To Wake the Nations: Race in the Making of American Literature
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BeschreibungThis text, winner of the 1993 Christian Gauss Award of Phi Beta Kappa, presents a major re-evaluation of the glory years of American literature - from 1830 to 1930 - that shows how white literature and black literature form a single interwoven tradition. By examining African America's contested relation to the intellectual and literary forms of white culture, Sundquist reconstructs the main lines of American literary tradition. He considers each text he discusses against a background of history, law, literature, politics, religion, folklore, music, and dance to produce a commentary on the American literary tradition.
InhaltsverzeichnisIntroduction PART I: SLAVERY, REVOLUTION, RENAISSANCE 1. Signs of Power: Nat Turner and Frederick Douglass San Domingo and Its Patriots Nat Turner, Thomas Gray, and the Phenomenology of Slavery Ibo Warriors Blackhead Signpost: Prophecy and Terror Frederick Douglass's Revisions Iron Sentences: Paternity, Literacy, Liberty Broken Fetters: The Right of Revolution 2. Melville, Delany, and New World Slavery Memory, Authority, and the Shadowy Tableau The Play of the Barber Ashantee Conjurors: Africanisms and Africanization The Law of Nature or the Hive of Subtlety Caribbean Empires "It Is Wrote in Jeremiah": American Maroons Sugar, Conspiracy, and the Ladder El Dia de los Reyes PART II: THE COLOR LINE 3. Mark Twain and Homer Plessy The Second Slavery The Badge of Servitude: Homer Plessy and the Rise of Segregation Blaspheming Colors, Extraordinary Twins A Whisper to the Reader 4. Charles Chesnutt's Cakewalk The Origin of the Cakewalk Word Shadows and Alternating Sounds: Folklore, Dialect, and Vernacular Uncle Remus, Uncle Julius, and the New Negro "De Ole Times," Slave Culture, and Africa Talking Bones: Conjure and Narrative White Weeds: The Pathology of the Color Line Fusion: The Marrow of Tradition A Great Black Figure and a Doll PART III: W. E. B. DU BOIS: AFRICAN AMERICA AND THE KINGDOM OF CULTURE 5. Swing Low: The Souls of Black Folk In the Kingdom of Culture "This Wonderful Music of Bondage" Bright Sparkles: Music and Text Black and Unknown Bards: A Theory of the Sorrow Songs 6. The Spell of Africa The Color Line Belts the World "Ethiopia Shall Stretch Forth Her Hands": Toward Pan-Africanism Africa: The Hidden Self and the Pageant of Nationalism The Burden of Black Women The Black Christ and Other Prophets Notes Acknowledgments Index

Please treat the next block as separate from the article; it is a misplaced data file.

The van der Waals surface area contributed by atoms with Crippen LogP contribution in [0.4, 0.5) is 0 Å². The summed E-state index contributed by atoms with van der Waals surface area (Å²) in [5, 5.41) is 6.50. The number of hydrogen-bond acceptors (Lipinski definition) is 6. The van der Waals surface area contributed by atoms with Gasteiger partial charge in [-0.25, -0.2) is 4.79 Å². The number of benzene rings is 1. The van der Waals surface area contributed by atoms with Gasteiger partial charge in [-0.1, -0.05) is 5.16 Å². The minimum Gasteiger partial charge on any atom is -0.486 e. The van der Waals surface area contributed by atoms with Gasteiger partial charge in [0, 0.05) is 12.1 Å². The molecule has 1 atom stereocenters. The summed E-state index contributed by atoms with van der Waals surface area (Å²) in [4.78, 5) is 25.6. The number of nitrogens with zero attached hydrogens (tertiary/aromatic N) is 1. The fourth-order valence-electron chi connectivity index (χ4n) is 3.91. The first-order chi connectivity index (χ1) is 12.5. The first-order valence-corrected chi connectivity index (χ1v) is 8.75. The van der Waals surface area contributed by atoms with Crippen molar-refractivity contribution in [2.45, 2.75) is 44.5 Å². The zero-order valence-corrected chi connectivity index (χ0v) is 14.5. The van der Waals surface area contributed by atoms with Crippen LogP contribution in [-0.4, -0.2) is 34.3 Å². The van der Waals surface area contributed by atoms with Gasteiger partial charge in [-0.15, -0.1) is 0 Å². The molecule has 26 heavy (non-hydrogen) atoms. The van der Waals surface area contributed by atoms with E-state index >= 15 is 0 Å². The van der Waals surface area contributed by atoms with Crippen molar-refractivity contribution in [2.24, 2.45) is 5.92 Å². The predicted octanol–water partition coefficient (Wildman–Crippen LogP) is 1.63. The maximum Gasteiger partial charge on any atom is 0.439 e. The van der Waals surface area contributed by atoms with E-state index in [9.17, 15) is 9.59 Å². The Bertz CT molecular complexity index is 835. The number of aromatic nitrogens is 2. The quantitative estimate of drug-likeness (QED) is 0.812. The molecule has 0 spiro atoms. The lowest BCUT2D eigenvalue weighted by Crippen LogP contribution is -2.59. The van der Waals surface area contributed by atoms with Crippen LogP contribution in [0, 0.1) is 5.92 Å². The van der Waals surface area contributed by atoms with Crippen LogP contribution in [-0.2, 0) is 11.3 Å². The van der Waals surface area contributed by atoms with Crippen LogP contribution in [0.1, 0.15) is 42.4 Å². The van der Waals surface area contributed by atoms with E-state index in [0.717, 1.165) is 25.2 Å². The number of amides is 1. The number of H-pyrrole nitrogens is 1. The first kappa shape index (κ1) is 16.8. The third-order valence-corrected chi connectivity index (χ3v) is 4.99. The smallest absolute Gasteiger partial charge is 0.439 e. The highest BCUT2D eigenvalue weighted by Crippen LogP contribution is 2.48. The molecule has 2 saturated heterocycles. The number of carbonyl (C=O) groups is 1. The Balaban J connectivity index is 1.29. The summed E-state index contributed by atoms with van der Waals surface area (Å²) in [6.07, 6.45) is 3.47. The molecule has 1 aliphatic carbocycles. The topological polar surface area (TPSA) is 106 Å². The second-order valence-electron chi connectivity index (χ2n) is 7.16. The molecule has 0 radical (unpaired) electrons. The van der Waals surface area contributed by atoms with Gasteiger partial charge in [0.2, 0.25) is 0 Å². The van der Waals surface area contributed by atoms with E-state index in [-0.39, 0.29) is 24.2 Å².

PortraitEric Sundquist is UCLA Foundation Professor of Literature at UCLA.
PressestimmenThus instead of literary history that invokes the same, shopworn links between old world and new, readers of To Wake the Nations will discover a not-so-subtle change in the frame of reference from Europe to Africa...This radical reconstruction of American literary history results in a dazzling if somewhat humbling experience for readers schooled in the European tradition. Sundquist's conscientious scholarship and immense learning set a high standard for future scholars that will not soon be matched. -- Jonathan Veitch CLIO To Wake the Nations brilliantly [weaves Sundquist's] analysis of African American 'sorrow songs' with textual material. -- David Yaffe Bookforum
Untertitel: Revised. Sprache: Englisch.
Verlag: HARVARD UNIV PR
Erscheinungsdatum: Juli 1998
Seitenanzahl: 720 Seiten